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Carolyn Bucior Headshot

Wanted: Strong Male To Unite, Protect

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Ninety-nine percent of family life has centered on group living -- in caves, in frontier settlements, on farms. Not until the 20th century did nuclear families, void of extended kin, routinely seek their own homes. The downsized family of two parents and one child in one house occupies a tiny fraction on this timeline; one parent with one child in one house is but a twinkle in its eyes.

Almost immediately after my ex-husband moved out, I felt vulnerable, as if my 3-year-old son, Erik, and I could fall victim to a saber-toothed tiger, a dust storm, or an unethical door-to-door salesman.

Over the next three years, mealtimes at our small, wooden kitchen table became like bad dates as I prodded Erik with questions.

"How was school today?"


"What, specifically, did you do in PE?"

"I forgot."

"What's your favorite number?"

"Twenty seven."

We needed more life. A larger family. We needed what families have sought for centuries: a strong male to unite and protect.

I decided to get one. Other divorced women do it, so why not me?

Magazine photos started to catch my eye -- photos featuring backgrounds of the outdoors, foregrounds of the blissful twosome cuddling.

It was time.

I spotted his photo on the Internet one Saturday morning in March, when Erik was with his father, and I made the arrangements. We would meet in two hours. I phoned my ex-husband and told him what I planned to do. "For Erik's sake, be careful," he said. "They all seem good at first."

My heart fluttered when we met. The more I learned about him, the more I could imagine him as a part of our family.

He had a brother and two sisters. He used to live on an Indian reservation in northern Wisconsin. He went by the name of Wyoming and transferred to Milwaukee just two weeks ago. He liked the outdoors (as did I). He liked exercising (as did I). He was charming. He was cute. He was clean. I wanted this guy.

We went inside and I slapped $60 on the counter. "I'll take him," I told the woman at the cash register.

"Not so fast," she said. Unlike online dating sites, the Humane Society enforced a 48-hour waiting period for all unions.

For two days, his furry face flashed constantly in my mind until at last Erik and I returned to certify our commitment. The dog, whom we had renamed Jingles, paced with last-minute jitters as a counselor sat us on a wooden bench by two rows of rabbits.

"Do you have a house with a yard?" she asked.

"I do."

"Do you have children?"

"I do," I said and looked at Erik, beaming beside me. This exact moment was the best moment of our lives since the divorce.

"And do you have time to walk him every day?"

"I do," I said and slipped a collar over his neck. True to his Internet photo, Jingles was covered with black and white patches, had short fur, a long tail, and sweet brown eyes. He was short and cute and I knew he'd blossom into tall and handsome with a voice deep enough to keep us safe. He was everything I had wanted.

Ten minutes and sixty dollars later, we were legally joined and the three of us climbed into my waiting vehicle and drove off to start our new lives together as a blended family. Fittingly, it was the first day of spring.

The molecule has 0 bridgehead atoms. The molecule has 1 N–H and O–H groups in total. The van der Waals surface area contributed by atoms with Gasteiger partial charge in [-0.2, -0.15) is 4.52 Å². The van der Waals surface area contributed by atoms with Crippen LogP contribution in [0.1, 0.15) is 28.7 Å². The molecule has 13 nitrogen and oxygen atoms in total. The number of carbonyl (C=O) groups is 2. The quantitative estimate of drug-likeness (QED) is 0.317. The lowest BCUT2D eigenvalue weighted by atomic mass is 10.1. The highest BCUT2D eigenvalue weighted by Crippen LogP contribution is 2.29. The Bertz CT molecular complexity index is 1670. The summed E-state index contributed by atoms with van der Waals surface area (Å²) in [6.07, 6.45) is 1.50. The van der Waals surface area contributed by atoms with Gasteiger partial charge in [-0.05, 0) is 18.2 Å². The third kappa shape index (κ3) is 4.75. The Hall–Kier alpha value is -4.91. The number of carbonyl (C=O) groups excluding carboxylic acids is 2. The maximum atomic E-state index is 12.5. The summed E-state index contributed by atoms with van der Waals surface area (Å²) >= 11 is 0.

Back home, Erik and I sat at the kitchen table, looking down at Jingles. Something didn't feel right, and after an awkward silence Erik said, "Do we have to keep him?" My stomach sank as I recalled that my first honeymoon had followed the same script. Was I just another woman locked in repetition compulsion?

"Let's give it time," I said and arranged my face muscles into a smile. We opened the door and let Jingles outside, where he pooped, then snacked on it. My fantasies had not included this.

Happily, love proved a different journey this time around. I clipped through the stages of love: the initial near psychotic high (he's perfect!), the post nuptial disenchantment (he's a poopeater?), the realization that I, too, had shortcomings (I expected perfection) and finally, mature and accepting love (till death do us part).

Thus, our stronger, larger family was born. Jingles accompanied me on daily walks through the woods. He sat calmly as Erik read him "Go Dog Go" and other books. In batting practice, he played the outfield, delivering soggy tennis balls to whoever was pitching. Like all great dogs, he became the most steady of confidants, and when I became engaged during Erik's high-school years, Jingles' guru-like presence eased the adjustment for all of us.

Ten years after we bought him, Jingles, Erik, my husband and I took a long walk in a riverside park. It was a March day after a particularly harsh Wisconsin winter and earthy smells had started to replace the scent-free winter air. I watched Jingles run as he had nearly every day since he joined our family -- joyfully and seemingly smiling. At some point that afternoon his stomach twisted, and three hours later, a family member was gone.

Erik left home the following year for college, a metal dog tag tucked in his wallet. Soon, I began to prod my husband with questions over dinner. "How was work?" "How was that meeting with your boss?"

Maybe the two of us need more life, a larger family. I've been online and checked out a few candidates. It's almost time to meet some face to face.